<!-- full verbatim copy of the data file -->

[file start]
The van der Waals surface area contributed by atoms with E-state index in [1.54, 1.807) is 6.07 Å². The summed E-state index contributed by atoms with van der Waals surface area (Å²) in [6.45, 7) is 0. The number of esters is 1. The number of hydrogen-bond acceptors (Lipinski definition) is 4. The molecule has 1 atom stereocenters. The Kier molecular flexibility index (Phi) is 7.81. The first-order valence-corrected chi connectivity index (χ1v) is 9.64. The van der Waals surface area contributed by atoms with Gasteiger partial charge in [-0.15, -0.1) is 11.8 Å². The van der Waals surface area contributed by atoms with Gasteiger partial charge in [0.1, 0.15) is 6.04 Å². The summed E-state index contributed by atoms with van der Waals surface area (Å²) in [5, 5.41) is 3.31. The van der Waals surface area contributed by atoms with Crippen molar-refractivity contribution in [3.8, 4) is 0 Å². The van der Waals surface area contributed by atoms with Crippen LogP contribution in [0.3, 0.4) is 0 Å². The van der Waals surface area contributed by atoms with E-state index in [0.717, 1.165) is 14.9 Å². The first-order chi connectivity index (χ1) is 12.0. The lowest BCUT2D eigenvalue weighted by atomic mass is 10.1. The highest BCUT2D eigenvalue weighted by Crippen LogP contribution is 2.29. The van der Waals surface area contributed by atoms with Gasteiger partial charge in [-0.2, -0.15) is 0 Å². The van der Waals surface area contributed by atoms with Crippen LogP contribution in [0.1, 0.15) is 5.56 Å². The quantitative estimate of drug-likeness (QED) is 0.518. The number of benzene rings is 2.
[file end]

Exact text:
The van der Waals surface area contributed by atoms with E-state index in [1.54, 1.807) is 6.07 Å². The summed E-state index contributed by atoms with van der Waals surface area (Å²) in [6.45, 7) is 0. The number of esters is 1. The number of hydrogen-bond acceptors (Lipinski definition) is 4. The molecule has 1 atom stereocenters. The Kier molecular flexibility index (Phi) is 7.81. The first-order valence-corrected chi connectivity index (χ1v) is 9.64. The van der Waals surface area contributed by atoms with Gasteiger partial charge in [-0.15, -0.1) is 11.8 Å². The van der Waals surface area contributed by atoms with Gasteiger partial charge in [0.1, 0.15) is 6.04 Å². The summed E-state index contributed by atoms with van der Waals surface area (Å²) in [5, 5.41) is 3.31. The van der Waals surface area contributed by atoms with Crippen molar-refractivity contribution in [3.8, 4) is 0 Å². The van der Waals surface area contributed by atoms with Crippen LogP contribution in [0.3, 0.4) is 0 Å². The van der Waals surface area contributed by atoms with E-state index in [0.717, 1.165) is 14.9 Å². The first-order chi connectivity index (χ1) is 12.0. The lowest BCUT2D eigenvalue weighted by atomic mass is 10.1. The highest BCUT2D eigenvalue weighted by Crippen LogP contribution is 2.29. The van der Waals surface area contributed by atoms with Gasteiger partial charge in [-0.2, -0.15) is 0 Å². The van der Waals surface area contributed by atoms with Crippen LogP contribution in [0.1, 0.15) is 5.56 Å². The quantitative estimate of drug-likeness (QED) is 0.518. The number of benzene rings is 2.